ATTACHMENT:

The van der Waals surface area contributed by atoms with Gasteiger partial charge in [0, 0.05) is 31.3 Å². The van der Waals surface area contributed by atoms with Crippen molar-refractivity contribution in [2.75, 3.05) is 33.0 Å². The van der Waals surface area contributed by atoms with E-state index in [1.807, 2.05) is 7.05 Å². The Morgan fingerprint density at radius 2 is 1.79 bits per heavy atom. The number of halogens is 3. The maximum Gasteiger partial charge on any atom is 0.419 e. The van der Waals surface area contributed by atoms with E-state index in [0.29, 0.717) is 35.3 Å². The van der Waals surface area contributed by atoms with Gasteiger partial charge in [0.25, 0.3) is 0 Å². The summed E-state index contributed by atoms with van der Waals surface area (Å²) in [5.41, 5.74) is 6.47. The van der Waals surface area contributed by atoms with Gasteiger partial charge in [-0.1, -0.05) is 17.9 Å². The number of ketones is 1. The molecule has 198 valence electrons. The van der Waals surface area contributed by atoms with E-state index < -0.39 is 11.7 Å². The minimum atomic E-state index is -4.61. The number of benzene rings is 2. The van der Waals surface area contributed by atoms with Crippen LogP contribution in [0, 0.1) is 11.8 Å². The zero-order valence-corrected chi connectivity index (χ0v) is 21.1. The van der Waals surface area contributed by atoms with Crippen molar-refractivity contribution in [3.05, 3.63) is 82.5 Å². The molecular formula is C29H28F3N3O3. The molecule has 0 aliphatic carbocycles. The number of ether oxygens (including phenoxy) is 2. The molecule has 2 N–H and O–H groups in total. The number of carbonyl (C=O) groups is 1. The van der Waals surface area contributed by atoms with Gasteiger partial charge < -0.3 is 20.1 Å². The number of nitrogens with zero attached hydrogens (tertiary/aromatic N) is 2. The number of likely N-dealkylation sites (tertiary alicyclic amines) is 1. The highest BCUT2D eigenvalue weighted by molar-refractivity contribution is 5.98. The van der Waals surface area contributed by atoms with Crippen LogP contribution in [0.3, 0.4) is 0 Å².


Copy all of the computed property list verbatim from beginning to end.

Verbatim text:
The van der Waals surface area contributed by atoms with Gasteiger partial charge in [0, 0.05) is 31.3 Å². The van der Waals surface area contributed by atoms with Crippen molar-refractivity contribution in [2.75, 3.05) is 33.0 Å². The van der Waals surface area contributed by atoms with E-state index in [1.807, 2.05) is 7.05 Å². The Morgan fingerprint density at radius 2 is 1.79 bits per heavy atom. The number of halogens is 3. The maximum Gasteiger partial charge on any atom is 0.419 e. The van der Waals surface area contributed by atoms with E-state index in [0.29, 0.717) is 35.3 Å². The van der Waals surface area contributed by atoms with Gasteiger partial charge in [0.25, 0.3) is 0 Å². The summed E-state index contributed by atoms with van der Waals surface area (Å²) in [5.41, 5.74) is 6.47. The van der Waals surface area contributed by atoms with Gasteiger partial charge in [-0.1, -0.05) is 17.9 Å². The number of ketones is 1. The molecule has 198 valence electrons. The van der Waals surface area contributed by atoms with E-state index < -0.39 is 11.7 Å². The minimum atomic E-state index is -4.61. The number of benzene rings is 2. The van der Waals surface area contributed by atoms with Crippen LogP contribution in [0, 0.1) is 11.8 Å². The zero-order valence-corrected chi connectivity index (χ0v) is 21.1. The van der Waals surface area contributed by atoms with Crippen molar-refractivity contribution in [3.05, 3.63) is 82.5 Å². The molecular formula is C29H28F3N3O3. The molecule has 0 aliphatic carbocycles. The number of ether oxygens (including phenoxy) is 2. The molecule has 2 N–H and O–H groups in total. The number of carbonyl (C=O) groups is 1. The van der Waals surface area contributed by atoms with Gasteiger partial charge < -0.3 is 20.1 Å². The number of nitrogens with zero attached hydrogens (tertiary/aromatic N) is 2. The number of likely N-dealkylation sites (tertiary alicyclic amines) is 1. The highest BCUT2D eigenvalue weighted by molar-refractivity contribution is 5.98. The van der Waals surface area contributed by atoms with Crippen LogP contribution in [0.3, 0.4) is 0 Å².